"The womb is sterile," Eula Biss observes toward the end of "On Immunity: An Inoculation," her meditation on the risks and rewards of vaccination, "and so birth is the original inoculation." From the moment of our emergence, this means, we are equally confirmed and compromised. It is in the passage from our mothers' bodies, after all, that we are first exposed to the germs and microbes that both threaten and, in many ways, define us — without which, in the most literal sense, we cannot survive.
"We have more microorganisms in our guts," Biss writes, "than we have cells in our bodies — we are crawling with bacteria and we are full of chemicals. We are, in other words, continuous with everything here on earth. Including, and especially, each other." That's the point of this elegant, intelligent and very beautiful book, which occupies a space between research and reflection, investigating our attitudes toward immunity and inoculation through a personal and cultural lens.
Inspired by the birth of her son and subsequent encounters with parents opposed to vaccination (in California, as an example, families are choosing not to vaccinate at a rate twice that of seven years ago), Biss moves from folklore to epidemiology to literature, riffing on Voltaire and "Dracula," mercury and autism, paranoia and politics.
"Our fears," she warns, "are informed by history and economics, by social power and stigma, by myths and nightmares.... When we encounter information that contradicts our beliefs, … we tend to doubt the information, not ourselves."
This is, perhaps, the key to "On Immunity," which addresses not only the infections caused by viruses but also those caused by ideas. For Biss, whose last book, "Notes from No Man's Land: American Essays" won the National Book Critics Circle Award in criticism, that has a lot to do with race and class, which emerge like microbial agents, affecting everything in their path.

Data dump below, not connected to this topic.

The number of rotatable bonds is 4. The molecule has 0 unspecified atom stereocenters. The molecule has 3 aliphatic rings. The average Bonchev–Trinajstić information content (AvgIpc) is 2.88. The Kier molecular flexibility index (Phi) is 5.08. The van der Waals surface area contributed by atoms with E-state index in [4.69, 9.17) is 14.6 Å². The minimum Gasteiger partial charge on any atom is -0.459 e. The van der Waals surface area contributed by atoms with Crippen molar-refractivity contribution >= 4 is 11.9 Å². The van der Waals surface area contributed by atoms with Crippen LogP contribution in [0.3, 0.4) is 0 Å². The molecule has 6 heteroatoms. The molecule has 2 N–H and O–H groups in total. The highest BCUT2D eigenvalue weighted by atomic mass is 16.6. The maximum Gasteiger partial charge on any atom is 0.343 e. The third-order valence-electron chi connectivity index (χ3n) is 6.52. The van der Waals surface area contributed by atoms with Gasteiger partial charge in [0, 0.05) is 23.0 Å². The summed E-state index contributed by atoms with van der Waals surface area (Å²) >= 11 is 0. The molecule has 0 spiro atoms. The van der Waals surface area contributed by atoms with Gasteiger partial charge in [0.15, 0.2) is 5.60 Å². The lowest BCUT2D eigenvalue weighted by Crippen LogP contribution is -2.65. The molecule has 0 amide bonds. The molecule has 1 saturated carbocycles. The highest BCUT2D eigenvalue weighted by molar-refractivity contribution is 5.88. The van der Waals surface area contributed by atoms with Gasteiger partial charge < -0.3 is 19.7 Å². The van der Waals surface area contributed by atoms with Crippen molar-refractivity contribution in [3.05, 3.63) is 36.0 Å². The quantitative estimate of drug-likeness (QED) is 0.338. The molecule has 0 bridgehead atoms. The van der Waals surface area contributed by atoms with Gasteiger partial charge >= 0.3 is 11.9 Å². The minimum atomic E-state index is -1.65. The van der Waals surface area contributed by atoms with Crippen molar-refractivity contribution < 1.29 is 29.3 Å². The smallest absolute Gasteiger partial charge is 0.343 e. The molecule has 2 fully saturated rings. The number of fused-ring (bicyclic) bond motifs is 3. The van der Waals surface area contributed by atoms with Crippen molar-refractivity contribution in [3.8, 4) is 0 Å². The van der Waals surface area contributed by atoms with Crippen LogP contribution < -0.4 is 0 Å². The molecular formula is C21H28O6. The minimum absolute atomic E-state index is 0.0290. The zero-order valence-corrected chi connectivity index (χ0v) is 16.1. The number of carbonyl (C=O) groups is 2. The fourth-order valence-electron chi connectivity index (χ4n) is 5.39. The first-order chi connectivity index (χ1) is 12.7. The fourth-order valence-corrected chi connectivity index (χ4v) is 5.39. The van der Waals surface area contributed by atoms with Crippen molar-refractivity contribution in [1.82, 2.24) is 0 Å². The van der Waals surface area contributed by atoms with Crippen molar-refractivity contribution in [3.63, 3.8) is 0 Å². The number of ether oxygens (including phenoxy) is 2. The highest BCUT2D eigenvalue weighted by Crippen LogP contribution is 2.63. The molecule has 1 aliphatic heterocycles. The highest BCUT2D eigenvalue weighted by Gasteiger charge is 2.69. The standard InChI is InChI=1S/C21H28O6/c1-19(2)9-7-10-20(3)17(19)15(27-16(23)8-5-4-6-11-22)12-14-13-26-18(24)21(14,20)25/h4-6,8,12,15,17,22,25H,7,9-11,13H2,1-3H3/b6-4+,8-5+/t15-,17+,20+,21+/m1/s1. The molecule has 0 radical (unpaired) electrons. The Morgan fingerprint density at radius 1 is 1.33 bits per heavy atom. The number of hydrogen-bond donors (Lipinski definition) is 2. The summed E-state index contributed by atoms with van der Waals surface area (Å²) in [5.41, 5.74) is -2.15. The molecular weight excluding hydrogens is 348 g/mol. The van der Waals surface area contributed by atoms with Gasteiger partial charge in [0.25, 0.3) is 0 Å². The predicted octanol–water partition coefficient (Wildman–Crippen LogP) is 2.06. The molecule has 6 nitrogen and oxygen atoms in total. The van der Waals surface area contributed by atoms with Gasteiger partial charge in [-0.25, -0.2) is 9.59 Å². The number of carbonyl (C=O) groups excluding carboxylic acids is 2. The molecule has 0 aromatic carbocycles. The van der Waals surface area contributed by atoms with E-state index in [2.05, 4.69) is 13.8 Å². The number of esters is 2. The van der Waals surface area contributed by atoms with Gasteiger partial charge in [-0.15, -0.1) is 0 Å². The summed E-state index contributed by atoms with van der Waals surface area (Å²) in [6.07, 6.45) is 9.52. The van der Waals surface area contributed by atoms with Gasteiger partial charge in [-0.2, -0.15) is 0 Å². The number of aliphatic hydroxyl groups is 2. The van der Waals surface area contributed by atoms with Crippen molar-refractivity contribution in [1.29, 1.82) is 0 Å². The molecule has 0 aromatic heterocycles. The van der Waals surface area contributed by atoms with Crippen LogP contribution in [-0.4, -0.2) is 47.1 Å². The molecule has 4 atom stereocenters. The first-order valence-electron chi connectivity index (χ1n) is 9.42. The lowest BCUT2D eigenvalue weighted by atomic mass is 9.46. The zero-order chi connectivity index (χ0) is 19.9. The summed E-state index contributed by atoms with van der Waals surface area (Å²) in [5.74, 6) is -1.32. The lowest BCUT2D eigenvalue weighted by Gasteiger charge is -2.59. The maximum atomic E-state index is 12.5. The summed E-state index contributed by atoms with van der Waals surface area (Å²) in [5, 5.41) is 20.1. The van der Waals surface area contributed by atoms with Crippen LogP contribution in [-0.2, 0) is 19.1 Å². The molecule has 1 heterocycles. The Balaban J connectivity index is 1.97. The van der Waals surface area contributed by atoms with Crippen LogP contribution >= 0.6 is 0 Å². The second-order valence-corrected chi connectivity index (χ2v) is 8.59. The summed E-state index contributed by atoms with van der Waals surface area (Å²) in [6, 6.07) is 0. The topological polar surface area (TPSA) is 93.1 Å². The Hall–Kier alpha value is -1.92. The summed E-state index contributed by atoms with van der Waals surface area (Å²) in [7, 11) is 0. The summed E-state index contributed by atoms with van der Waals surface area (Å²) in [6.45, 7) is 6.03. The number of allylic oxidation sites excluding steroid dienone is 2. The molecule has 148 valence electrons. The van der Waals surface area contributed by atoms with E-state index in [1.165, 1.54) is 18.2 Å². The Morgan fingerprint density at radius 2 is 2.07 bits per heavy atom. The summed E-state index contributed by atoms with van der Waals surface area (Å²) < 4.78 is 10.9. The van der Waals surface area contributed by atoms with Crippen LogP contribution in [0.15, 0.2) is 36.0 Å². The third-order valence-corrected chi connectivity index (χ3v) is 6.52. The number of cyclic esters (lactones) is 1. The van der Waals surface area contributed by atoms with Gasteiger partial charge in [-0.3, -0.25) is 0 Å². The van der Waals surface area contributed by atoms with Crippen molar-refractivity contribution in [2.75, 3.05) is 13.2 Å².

"Unvaccinated children," she points out, "are more likely to be white, to have an older married mother with a college education, and to live in a household with an income of $75,000 or more — like my child.... Undervaccinated children, meaning children who have received some but not all of their recommended immunizations, are more likely to be black, to have a younger unmarried mother, to have moved across state lines, and to live in poverty."
The key phrase there is "like my child" — an admission of complicity (financial, social and cultural, if not medical) so stark and startling you almost have to read it twice.
Make no mistake: Biss' child is not unvaccinated. She is a vigorous advocate for inoculation; throughout the book, she reveals the rhetoric of the anti-vaccination movement for the sophistry it is. At the same time, she understands the fear at its heart. "Having children," a friend reminds her, "is the greatest risk you can take," and anyone who has been a parent knows that she is right. "I thought of the mothers in Daniel Defoe's 'Journal of the Plague Year,'" Biss writes later, "who were said to have died after losing their children — not of the plague, but of grief."